College merchandising is an American thing

By Amaya Garcia Martinez

When my friend Almudena Guerrero opens her closet to dress for class every morning, she can choose a grey or a red University of Richmond sweatshirt, long UR trousers or shorts, a green t-shirt that reads "UR in the world," a red one that advertises the Richmond soccer team, a classic grey one with the spider silhouette on it, or a more trendy blue one, which also proclaims "Richmond." If it rains, she may want to take her navy blue UR umbrella and, if it is cold, she can wear her red spider coat.

In a few days, Almudena will have to pack all her University of Richmond gear to travel back home to the Spanish city of Seville. "I don't know how I'm going to make it," she jokes. "I guess I'll need another bag, only for my Richmond stuff. And I hope they won't arrest me for smuggling UR products."

In her fall semester as an international exchange student at Richmond, Almudena Guerrero, a senior majoring in finance, estimates that she has spent no less than $ 250 in the bookstore. This number does not comprise textbooks or stationery, but just UR clothing and other merchandising.

This may not be surprising for many Richmond students, but it may be surprising for them to know that Almudena never bought any merchandising in her home university, Pablo de Olavide, in Seville, which she has attended for three years. And Almudena's case might be extreme, but her attitude is not uncommon among international students at the UR, most of whom experience a drastic change in their attitude toward college merchandising.

According to merchandising sellers, professors and students, this behavior is not an eccentricity, but rather a reflection of the different approaches to merchandising that American universities and those from other countries have, and also an expression of the values that predominate in different educational systems.

The easiest way to become integrated

I still remember my surprise when I realized that everyone at Richmond wears college apparel – not only when they go to games, but also in class – t-shirts, sweaters, pants, flip-flops, tote bags and so on. The overwhelming proliferation of college products is one of the first cultural shocks that international students at UR, or any other American university, have to face.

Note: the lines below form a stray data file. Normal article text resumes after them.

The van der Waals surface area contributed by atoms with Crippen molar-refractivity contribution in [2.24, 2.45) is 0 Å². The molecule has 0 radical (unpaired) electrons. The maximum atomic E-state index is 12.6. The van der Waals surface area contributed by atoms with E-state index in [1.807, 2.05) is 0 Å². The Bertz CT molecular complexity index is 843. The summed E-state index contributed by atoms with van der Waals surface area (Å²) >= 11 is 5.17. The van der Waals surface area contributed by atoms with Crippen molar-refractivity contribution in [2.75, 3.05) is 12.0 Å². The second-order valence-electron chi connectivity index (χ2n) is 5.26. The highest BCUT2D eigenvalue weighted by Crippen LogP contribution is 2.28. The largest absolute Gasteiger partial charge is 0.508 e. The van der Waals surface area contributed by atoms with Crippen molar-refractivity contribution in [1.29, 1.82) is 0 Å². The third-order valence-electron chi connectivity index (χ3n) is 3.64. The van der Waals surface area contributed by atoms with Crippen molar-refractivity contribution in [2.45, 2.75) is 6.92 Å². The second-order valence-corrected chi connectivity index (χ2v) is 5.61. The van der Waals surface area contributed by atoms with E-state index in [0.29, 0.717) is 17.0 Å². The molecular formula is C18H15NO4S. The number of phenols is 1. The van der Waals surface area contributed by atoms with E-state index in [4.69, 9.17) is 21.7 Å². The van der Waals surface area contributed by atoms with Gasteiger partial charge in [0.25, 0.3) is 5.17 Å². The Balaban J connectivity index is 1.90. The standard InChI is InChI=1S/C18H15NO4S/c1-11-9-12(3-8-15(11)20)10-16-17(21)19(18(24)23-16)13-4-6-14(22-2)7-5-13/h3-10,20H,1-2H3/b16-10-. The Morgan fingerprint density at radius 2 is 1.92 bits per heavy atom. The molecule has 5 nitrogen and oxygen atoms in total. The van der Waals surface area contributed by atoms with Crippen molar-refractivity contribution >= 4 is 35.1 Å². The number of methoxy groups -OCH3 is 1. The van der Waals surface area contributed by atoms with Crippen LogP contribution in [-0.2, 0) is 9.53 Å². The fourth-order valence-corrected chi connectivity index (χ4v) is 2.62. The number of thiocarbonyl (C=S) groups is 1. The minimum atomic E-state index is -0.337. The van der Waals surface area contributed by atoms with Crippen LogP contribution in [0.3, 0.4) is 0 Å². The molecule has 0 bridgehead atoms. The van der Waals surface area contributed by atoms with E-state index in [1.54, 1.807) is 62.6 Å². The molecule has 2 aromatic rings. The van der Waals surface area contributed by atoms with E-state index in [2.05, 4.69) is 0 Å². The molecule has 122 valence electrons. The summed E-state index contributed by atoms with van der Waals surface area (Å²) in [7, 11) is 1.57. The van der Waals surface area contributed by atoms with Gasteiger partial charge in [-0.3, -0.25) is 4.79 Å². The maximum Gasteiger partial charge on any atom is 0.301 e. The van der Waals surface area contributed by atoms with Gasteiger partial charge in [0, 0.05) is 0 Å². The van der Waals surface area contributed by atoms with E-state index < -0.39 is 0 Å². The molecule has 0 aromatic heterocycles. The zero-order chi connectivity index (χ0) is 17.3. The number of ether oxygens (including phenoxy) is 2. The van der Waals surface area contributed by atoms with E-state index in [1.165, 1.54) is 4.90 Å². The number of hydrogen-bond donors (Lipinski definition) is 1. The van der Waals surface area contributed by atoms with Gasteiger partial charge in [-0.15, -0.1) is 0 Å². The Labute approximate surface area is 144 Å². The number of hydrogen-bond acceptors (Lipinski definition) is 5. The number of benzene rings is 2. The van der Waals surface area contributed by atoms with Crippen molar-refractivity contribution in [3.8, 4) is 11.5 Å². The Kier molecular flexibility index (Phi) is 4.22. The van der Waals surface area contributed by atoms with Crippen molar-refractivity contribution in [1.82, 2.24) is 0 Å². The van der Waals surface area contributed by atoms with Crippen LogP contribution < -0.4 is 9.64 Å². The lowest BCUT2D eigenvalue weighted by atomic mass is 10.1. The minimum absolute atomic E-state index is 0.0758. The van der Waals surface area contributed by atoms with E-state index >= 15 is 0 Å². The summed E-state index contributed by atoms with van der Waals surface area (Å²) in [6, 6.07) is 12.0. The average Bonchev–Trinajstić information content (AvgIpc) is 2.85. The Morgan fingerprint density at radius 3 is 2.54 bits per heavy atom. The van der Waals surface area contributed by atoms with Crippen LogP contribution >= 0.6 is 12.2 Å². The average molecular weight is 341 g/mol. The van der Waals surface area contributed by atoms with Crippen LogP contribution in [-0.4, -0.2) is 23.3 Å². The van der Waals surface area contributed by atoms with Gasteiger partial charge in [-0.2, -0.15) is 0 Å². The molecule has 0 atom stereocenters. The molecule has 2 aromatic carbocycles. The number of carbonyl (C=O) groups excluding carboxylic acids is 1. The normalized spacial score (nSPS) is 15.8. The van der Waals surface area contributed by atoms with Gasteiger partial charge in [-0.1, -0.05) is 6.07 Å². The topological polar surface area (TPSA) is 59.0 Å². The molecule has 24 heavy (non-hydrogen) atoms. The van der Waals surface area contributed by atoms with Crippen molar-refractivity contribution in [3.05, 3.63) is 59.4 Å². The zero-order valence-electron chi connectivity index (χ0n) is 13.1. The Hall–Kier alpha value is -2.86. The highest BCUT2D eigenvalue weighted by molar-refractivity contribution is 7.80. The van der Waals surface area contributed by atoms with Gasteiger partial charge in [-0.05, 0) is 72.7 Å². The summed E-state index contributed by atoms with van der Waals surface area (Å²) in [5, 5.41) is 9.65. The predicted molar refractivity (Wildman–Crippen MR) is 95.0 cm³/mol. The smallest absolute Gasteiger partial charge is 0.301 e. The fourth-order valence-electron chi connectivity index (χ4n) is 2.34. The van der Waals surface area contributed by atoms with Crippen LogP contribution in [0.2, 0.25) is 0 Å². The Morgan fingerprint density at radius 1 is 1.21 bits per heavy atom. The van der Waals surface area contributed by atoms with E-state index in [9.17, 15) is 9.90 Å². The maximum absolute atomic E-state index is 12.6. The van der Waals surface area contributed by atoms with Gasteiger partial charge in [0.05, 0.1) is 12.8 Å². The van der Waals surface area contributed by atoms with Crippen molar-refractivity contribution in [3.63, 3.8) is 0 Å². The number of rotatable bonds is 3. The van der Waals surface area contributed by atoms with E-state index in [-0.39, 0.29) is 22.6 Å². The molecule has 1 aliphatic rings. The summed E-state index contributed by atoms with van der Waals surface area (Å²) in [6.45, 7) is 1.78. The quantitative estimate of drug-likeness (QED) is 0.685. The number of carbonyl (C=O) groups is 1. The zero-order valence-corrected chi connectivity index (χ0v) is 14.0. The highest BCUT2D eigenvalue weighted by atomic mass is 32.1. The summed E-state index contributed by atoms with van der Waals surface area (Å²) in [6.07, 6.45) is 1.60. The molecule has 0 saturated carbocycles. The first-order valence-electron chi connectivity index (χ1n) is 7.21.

"Wearing stuff from your college is the thing to do," says Lauren Davis, a junior at the UR. "Everyone does it. It's interesting to think that it might not be like this everywhere."

Even if exchange students come from universities with little or no merchandising, they quickly realize that wearing college clothing is not only a convenient option, it is also the easiest way to become integrated. "I wear UR clothes because I like sports outfits, but also as a sign of identification," Almudena says.

Roger L. Brooks, general manager of Richmond's bookstore, thinks that both practical and emotional reasons explain the success of college merchandising, a nationwide growing tendency in the last decades. Richmond is a good example of this phenomenon, he says.

"We have been selling products of the university for a long time, but sales have exploded in the last 10 years," Brooks says. "This has happened because identification with colleges has become so big, and students have changed their clothing style, which has become more informal. They used to wear suits to class, nowadays for the most part they wear jeans, a t-shirt and a sweatshirt – boys as well as girls," he says.

Brooks thinks the reason clothing sells best is that it serves a double purpose. "It is practical, and it has Richmond imprinted on it, so other people can see what your college is when you are wearing it," he says.

His coworker Debbie Matze, general merchandise buyer, has also seen the consequences of the recent success of college clothing. "We have become some kind of department store," she says. In fact, Matze's job consists mainly of meeting with the salesmen and choosing among the samples of clothing, trying to get a selection that will be attractive for UR students.

The same shift that the bookstore has had is visible on its webpage,, which has two main sections of equal importance – books and merchandising. But in the categories of "featured items" and "popular items," no books appear. Instead, there are Richmond stickers, hoodies and sweatpants. UR clothing is also available at, and the official rings can be ordered at

"Although we cannot compare ourselves with Virginia Commonwealth University or Virginia Tech, which are huge, we do very well for our size," Brooks says. He estimates that UR merchandising will represent this year a benefit of $ 800,000 in sales.

A different lifestyle and concept of school

Richmond is a good example of the success of college merchandising all over the United States; has become bigger in the last decades. But this tendency has only barely started in other countries.

"This is a trend that's being imported to Europe," says Hendrik Hilgert, an exchange student from Germany at the UR. "I've seen some examples in Germany. But there's a time gap between the U.S. and Europe in the way society is developed."

What are the factors that explain the lack of merchandising in European universities? The University of Deusto is similar to Richmond yet its approach to merchandising could not be more different.